Banking and Financial Institutions
A Close Look at Fourth District Community Banks
Most of the 293 banks headquartered in the Fourth District as of December 31, 2006, are community banks—commercial banks with less than $1 billion in total assets. There are 269 such banks headquartered in the District today, a number that, as a result of bank mergers, has declined since 1998, when there were 337.
Community banking assets declined most severely in 2000 and 2004, which does not necessarily mean that any banks closed shop or left the district. A bank may disappear from our radar because it is acquired by an out-of-state bank holding company (which could change which Federal Reserve district the bank and branch offices belong to) or because it merges with another Fourth District bank and the total assets of the merged institution push it above the $1 billion cutoff.
The structure of the market with respect to asset size has also changed since 2000. Before then, most Fourth District community banks had less than $100 million in total assets, but since then, banks in the $100 million to $500 million category have constituted the majority.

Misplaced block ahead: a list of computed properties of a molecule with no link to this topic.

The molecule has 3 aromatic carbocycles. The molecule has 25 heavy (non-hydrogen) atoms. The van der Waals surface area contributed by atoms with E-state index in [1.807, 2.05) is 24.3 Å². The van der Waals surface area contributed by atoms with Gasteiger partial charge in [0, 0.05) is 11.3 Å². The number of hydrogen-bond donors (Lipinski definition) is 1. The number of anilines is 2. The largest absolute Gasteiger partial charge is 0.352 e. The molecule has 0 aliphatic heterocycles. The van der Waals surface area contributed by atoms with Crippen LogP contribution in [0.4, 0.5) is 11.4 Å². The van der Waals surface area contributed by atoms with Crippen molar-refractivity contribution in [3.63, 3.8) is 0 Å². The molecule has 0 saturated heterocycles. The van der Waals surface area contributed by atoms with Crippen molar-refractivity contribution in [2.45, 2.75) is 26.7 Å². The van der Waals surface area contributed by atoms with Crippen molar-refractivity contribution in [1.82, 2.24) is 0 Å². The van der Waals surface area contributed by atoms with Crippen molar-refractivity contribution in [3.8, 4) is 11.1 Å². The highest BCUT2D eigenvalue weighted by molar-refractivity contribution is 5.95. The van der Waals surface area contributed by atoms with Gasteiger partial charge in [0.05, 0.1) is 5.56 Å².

The income streams of Fourth District community banks have shown some slight deterioration in recent years. Return on assets (ROA) deteriorated from 1.7 percent in 1998 to 1.3 percent in 2006. (ROA is measured by income before tax and extraordinary items, because one bank’s extraordinary items distort the averages in some years.) The decline in ROA is due in part to weakening net interest margins (interest income minus interest expense divided by earning assets). Currently at 3.68 percent, the net interest margin is at its lowest level in eight years.